But that’s not quite the end of the story. The Social Security trust fund is invested in government treasuries (NPR). Essentially the government borrowed it, just as it borrows money from China. Like all borrowed money, it was spent. The rest of the government used that money to pay for everything in our discretionary budget: the Department of Health and Human Services, the wars in Iraq and Afghanistan, the EPA, and so on. There appears to be some uncertainty whether that money will be paid back. It is horrific to even think that it wouldn’t be, because Congress could easily borrow money from China to pay back the loan if it couldn’t pay it back any other way. But that borrowing won’t be due to Social Security, but to the other things that were initially paid for using borrowed Social Security money. Blaming this part of the deficit on Social Security is like trying to blame our debt on China, it blames the lender for the money it allowed us to spend.

So no matter how you slice it, Social Security will not contribute to the national debt. There is no doubt that we ought to try to fix social security. But let’s not confuse the issue. There is the debt crisis and then there is Social Security. The former will never be the result of the latter.


CBO. "Social Security Policy Options." Congressional Budget Office, July 2010. Web. 18 Feb 2011. <>.      

NPR. The Friday Podcast: In Search of the Social Security Trust Funds. Planet Money. National Public Radio, 12 Nov 2010. Web. 18 Feb 2011. <>.

CORRECTION: It sucks to do a correction on a factcheck. This article used to describe Social Security as a, "0 interest credit card." In fact the tresuries in the Social Security trust fund do collect interest. (Politifact)

Wednesday, February 2, 2011

The Muslim Brotherhood:
Democratic Actor or Threat to the United States?

On Tuesday February 1st , 2011 Sean Hannity and many of his guests spent most of the hour criticizing an organization called the Muslim Brotherhood that Sean fears may come to power in Egypt as a result of the current democratic uprising there. I decided to check the accuracy of his claims. I was truly surprised by what I found.

Unfortunately, fox news doesn’t post a complete transcript or video for previous shows, so my analysis will come from my admittedly fallible memory.   

Hannity began by claiming that the Egyptian Muslim Brotherhood supports Sharia law. That is true (bbc). Sharia law is a cruel and outdated Muslim religious code of law which requires women to be veiled in public, makes blasphemy a crime, and prescribes stoning as the punishment for a woman who commits adultery (Duhaime). However, supporting Sharia law is not too different from conservatives in the United States who wish to make laws based on the bible, which calls for the stoning of disobedient children (Bible Gateway). However, most politicians who wish to legislate based on the bible are doing so based on the more accepting and reasonable passages, while Islamists accept the whole of their religious text, not just the humane parts. Our longtime ally Saudi Arabia employs a strict adherence to Sharia (Council on Foreign Relations).

Hannity’s second claim was that The Egyptian Muslim Brotherhood supports Hamas. That is also true (Yahoo News). Hamas has launched rocket attacks on Israel in the past, which has landed it on the US government’s list of terrorist organizations. Such attacks are morally abhorrent and contemptible. But Hamas won the election in Gaza and is seen by many Muslims as freedom fighters who are in a valiant struggle against their occupiers and oppressors. Negotiations haven’t worked out well for the Palestinians in the past, so it is understandable why some of them would support violent means even if others rightfully condem it.  

Hannity also claimed that the Egyptian Muslim Brotherhood is violent. This one is false. While the Brotherhood has supported violence in the past, the Brotherhood disavowed violence in the 1970s and condemned a recent bombing in Cairo (CFR).

One of Hannity’s guest claimed that the symbol of the Muslim Brotherhood included a phrase which specifically used the word “terrorism,” and supported it. This claim is absurd on its face. No group would refer to themselves as terrorist-supporters. They would use a euphemism like “freedom-fighter” or “Martyr.” The phrase on their symbol actually translates as, “prepare yourselves” (Der Spiegal). That’s not the most conciliatory or peaceful message, but it is a far cry from an outright endorsement of terrorism.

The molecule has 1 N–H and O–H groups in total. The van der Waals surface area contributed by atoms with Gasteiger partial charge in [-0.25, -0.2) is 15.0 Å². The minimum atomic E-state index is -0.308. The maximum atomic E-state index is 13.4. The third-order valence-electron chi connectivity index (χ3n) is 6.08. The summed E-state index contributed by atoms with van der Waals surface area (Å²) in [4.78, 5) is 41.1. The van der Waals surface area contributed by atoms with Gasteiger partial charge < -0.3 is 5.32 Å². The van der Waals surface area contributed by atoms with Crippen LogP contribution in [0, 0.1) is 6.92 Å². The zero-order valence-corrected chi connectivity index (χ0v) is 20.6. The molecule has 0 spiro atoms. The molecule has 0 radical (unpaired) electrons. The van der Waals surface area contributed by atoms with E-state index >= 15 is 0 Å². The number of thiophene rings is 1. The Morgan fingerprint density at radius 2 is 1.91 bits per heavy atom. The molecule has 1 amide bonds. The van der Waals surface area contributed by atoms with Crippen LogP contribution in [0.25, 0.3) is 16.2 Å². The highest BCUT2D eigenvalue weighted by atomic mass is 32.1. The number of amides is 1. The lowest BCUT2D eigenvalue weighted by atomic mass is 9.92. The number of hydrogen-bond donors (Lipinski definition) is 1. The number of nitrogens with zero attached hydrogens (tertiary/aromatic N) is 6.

Hannity went on to say that there is a branch of the Muslim Brotherhood in the United States. That is true (Washington Post). He also went on to say that the group is a threat to the United States and Israel. The validity of that statement is mixed. The Brotherhood’s ties to Hamas means that it is a credible threat to Israel. However, the Muslim Brotherhood does not support terrorist attacks against the United States the way Al Qaeda does. Organizationally, the Muslim Brotherhood poses no threat to the United States. However, Individual members of the Brotherhood have gone on to join groups which do pose a threat to the US. The planner of 9/11, Khalid Sheik Mohammed, was formerly a member of the Muslim Brotherhood in Kuwait (Washington Post).

Hannity’s final mistake was to characterize Jihad as “holy war.” This is a common mistake in the United States. To Muslims the term means something else entirely. It refers to a process of self-betterment towards being a better person. It also means trying to make the world a better place, much akin to the informal use of “crusade,” as in ‘the crusade against hunger.’ The term can also refer to the use of violence in an attempt to cure injustice, but the term refers to much more than violence alone (Quranic Studies).

Hannity’s concerns about the Muslim Brotherhood stem from an understandable concern for the safety of the United States and Israel, not from an attempt to deceive. He has a history of welcoming those who disagree with him to his show, an act which I applaud. It was truly amusing to watch him ask each of his guests if they have been following the events in Egypt, including Larry the Cable Guy.

On the bigger issue, I believe that the Brotherhood must play a part in a future democratic Egypt. The overwhelming majority of Brotherhood members are non-violent. Throughout the world the Brotherhood brings Muslims together to form friendships and community bonds. In Egypt the Brotherhood also provides social services such as health care and education (The Real News). It is unlikely that the Brotherhood would come to power in Egypt as CNN security analyst Peter Bergen estimates that if a free and fair election were held, they would only receive a third of the vote (CNN). Nevertheless, they form a significant portion of the Egyptian population and can’t be excluded from the political process if Egypt is to become a true democracy. Democracy is what Egypt yearns for, and after 30 years of dictatorial rule they are ready to seize it for themselves.

Decide for yourself what you think of the Brotherhood. Here is a link to their English-language website. The Doha Debates did a wonderful show on whether Political Islam is a threat to the West, I highly recommend it.